Academy Statement Regarding Performance Tables Published in January and October 2015
The Government’s changes to the rules about how schools’ 2014 GCSE results are represented in performance tables have been widely discussed in the media since the summer of 2014. One major change was that only a student’s first entry in a GCSE examination would count towards their school’s performance table data. This means that the new performance tables can give a very different picture of a school from the overall examination record of its students because many students, including some at DACA sat exams early, but subsequently achieved higher grades when re-sitting them for a second time.
The new 2015 Government performance tables mean that it is impossible to compare DACA’s 2014 and 2015 exam results with previous years. Since August 2014, we have published our GCSE exam results as:
- 61% achieving 5+ A*-C grades, including English and mathematics.
- 80% of students making at least the expected levels of progress in mathematics
- 74% of students making at least the expected levels of progress in English
We are publishing our 2015 results as:
- 58% achieving 5+ A*-C grades, including English and mathematics.
- 68% of students making at least the expected levels of progress in mathematics
- 73% of students making at least the expected levels of progress in English
These are a true reflection of our students’ achievements, taking into consideration the result from their best entries and most importantly, it is these final grades that matter to our students and to colleges, universities and future employers. The revised criteria for DfE performance tables don’t reflect the actual set of results students left school with in the last two years.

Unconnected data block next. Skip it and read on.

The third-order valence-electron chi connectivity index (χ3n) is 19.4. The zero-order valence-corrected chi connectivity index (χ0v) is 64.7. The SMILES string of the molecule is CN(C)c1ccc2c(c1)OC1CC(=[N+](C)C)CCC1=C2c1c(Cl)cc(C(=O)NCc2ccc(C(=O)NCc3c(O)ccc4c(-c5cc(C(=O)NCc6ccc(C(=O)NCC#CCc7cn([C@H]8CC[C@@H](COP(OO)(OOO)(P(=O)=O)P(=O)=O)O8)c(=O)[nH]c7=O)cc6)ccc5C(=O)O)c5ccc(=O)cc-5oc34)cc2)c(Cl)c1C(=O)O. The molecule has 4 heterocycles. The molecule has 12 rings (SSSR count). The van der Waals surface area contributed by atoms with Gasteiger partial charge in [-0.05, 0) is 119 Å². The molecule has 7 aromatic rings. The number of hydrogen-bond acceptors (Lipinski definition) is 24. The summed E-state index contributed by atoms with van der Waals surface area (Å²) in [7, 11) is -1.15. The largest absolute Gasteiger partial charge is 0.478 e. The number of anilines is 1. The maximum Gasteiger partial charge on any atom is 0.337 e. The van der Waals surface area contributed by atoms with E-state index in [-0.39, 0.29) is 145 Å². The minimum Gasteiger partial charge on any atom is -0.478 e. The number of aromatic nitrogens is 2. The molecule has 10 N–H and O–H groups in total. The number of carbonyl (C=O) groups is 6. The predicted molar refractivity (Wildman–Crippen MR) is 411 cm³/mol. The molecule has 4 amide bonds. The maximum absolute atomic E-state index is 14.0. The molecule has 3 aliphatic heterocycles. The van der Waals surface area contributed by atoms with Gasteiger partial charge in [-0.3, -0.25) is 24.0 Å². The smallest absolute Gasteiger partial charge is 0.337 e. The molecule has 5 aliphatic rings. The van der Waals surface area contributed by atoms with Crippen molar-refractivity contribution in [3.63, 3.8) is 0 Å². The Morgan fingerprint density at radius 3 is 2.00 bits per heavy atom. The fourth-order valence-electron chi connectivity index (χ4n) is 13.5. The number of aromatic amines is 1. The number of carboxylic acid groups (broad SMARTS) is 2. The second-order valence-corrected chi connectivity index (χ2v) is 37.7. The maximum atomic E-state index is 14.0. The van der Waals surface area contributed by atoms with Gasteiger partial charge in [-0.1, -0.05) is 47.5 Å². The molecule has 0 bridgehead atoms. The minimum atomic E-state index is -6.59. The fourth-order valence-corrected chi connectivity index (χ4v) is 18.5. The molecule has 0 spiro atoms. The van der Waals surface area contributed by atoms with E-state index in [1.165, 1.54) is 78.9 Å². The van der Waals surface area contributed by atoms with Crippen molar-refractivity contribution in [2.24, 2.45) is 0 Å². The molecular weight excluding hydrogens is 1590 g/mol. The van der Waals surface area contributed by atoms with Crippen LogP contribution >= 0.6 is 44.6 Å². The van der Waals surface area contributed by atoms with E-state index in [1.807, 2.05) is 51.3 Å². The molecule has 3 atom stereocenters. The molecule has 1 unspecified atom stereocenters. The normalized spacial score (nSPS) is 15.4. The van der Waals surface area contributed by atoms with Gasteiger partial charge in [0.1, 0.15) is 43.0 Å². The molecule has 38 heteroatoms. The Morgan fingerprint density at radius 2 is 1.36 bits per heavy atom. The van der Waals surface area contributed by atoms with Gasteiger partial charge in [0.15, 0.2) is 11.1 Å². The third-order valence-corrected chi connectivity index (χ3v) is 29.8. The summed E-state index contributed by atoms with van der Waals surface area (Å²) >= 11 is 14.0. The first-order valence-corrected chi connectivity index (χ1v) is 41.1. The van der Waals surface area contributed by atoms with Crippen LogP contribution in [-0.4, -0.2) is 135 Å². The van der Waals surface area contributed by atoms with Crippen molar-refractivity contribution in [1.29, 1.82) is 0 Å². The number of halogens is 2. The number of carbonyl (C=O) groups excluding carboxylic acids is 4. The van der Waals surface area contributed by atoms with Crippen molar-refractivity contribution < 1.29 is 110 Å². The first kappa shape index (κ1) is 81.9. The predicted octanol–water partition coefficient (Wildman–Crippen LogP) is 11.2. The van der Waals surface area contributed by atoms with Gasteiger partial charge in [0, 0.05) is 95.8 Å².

We agree with School Reform Minister, Nick Gibb’s words on how ‘young people are not statistics’ but are ‘individuals whose life chances depend on their results’. We commend our students who work extremely hard on their exams, particularly when they have had to cope with the changes to the qualifications system. We also praise DACA’s teachers and support staff for their continuous support and dedication to ensuring their students reach their full potential, particularly when they had regulatory changes imposed on the system at short notice and within two to three year programmes of study and assessment.
We have ambitious plans for the future and are confident we will continue to see accelerated progress and a significant increase in results in the coming years, with reduced coursework and without the option to enable students to enter examinations early.
It is worthy of note, that even in the light of removal of previously ‘equivalent’ qualifications, removal of coursework, limitations on early entry, raising of grade boundaries and ‘tougher’ standards, the academy has sustained a very good level of GCSE outcomes and the differential between ‘first’ and ‘best’ entry has narrowed from 28% in 2014 to just 1% in 2015.